Decision on shipbrokers’ informative obligations

A recent judgment by the Genoa Court of Appeal examined the extent and nature of the informative duties imposed on shipbrokers under Italian law.

The case concerned the potential liability of a shipbroker in the conclusion of a charter contract in light of certain statements made by the shipbroker to the contracting parties. In particular, during the negotiations, the broker told the charterers that the shipowners were “German owners and they are very punctual and precise but very strict in their terms”.

The charter was concluded, but remained unperformed by the owners, as no vessel arrived at the loading port.

As a result, the charterers claimed damages from the shipbroker, alleging that:

  • they had concluded the charter relying on the above statement (assuming therefrom the owners’ financial stability); and
  • the broker’s statement contrasted with its duty to provide material information regarding the contract under Article 1759 of the Civil Code.

The Genoa Court of Appeal confirmed the first-instance judgment and rejected the claim put forward by the charterers. The court held that a shipbroker’s informative duties do not include an obligation to conduct specific and detailed investigations into the contracting parties’ financial status and commercial reliability.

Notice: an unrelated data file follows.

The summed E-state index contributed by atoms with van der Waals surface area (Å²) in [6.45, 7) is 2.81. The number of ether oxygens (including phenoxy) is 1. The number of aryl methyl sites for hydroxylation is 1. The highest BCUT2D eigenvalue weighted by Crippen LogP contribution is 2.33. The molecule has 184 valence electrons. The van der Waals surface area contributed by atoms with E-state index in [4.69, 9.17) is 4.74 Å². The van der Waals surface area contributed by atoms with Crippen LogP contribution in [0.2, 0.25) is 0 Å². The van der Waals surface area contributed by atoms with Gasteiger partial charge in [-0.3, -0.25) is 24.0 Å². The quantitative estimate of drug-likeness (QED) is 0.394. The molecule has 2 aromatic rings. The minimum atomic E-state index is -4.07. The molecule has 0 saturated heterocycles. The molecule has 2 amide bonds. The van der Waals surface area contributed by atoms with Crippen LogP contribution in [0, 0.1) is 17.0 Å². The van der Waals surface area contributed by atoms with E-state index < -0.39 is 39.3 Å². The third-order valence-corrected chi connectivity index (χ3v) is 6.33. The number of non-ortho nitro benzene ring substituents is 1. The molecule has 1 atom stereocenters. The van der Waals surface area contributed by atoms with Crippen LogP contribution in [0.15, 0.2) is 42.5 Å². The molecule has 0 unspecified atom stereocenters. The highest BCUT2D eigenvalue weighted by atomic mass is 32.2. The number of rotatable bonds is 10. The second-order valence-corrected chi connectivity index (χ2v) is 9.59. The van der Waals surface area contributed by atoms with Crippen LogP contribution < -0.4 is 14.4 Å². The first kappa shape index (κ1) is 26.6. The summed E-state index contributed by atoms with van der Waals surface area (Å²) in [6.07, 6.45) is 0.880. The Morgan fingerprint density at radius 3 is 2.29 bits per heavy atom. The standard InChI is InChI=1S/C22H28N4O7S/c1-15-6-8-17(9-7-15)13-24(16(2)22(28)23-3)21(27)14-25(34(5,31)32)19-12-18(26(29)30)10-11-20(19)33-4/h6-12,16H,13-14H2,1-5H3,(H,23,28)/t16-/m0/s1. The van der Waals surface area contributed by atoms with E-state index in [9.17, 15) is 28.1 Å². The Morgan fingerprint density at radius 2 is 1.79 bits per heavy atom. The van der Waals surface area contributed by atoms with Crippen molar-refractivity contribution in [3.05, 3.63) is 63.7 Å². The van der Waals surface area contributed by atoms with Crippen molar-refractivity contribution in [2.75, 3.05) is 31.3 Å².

Further, according to the court, the broker’s statement as reported by the charterers amounted to a generic declaration about the shipowners’ previous accuracy in performing their contractual obligations and could not be construed as a guarantee of their future capability to perform the recently agreed charter contract.

Dardani Studio Legale said that the Genoa Court of Appeal’s decision was significant for a number of reasons.

First, it applied to shipbrokers the principles outlined by the Italian courts for general brokerage activities (in particular, real estate brokerage for which the case law is richer and more consistent). Consequently, a general and uniform legal framework has been extended to shipbrokers.

Second, in its reasoning and reference to general case law on brokers’ duties, the court specified shipbrokers’ informative obligations by drawing the distinction between:

  • a positive obligation – namely, the duty to communicate material circumstances which are known or should be known by a broker; and
  • a negative obligation – namely, the duty not to divulge material information that is false or which has not been verified by a broker.

In both cases, the reference is to brokers’ ordinary due diligence (ie, to ascertain factual circumstances and verify information), which does not include carrying out particular investigations into the contracting parties or the deal in general, unless a specific assignment to that purpose has been conferred on the broker.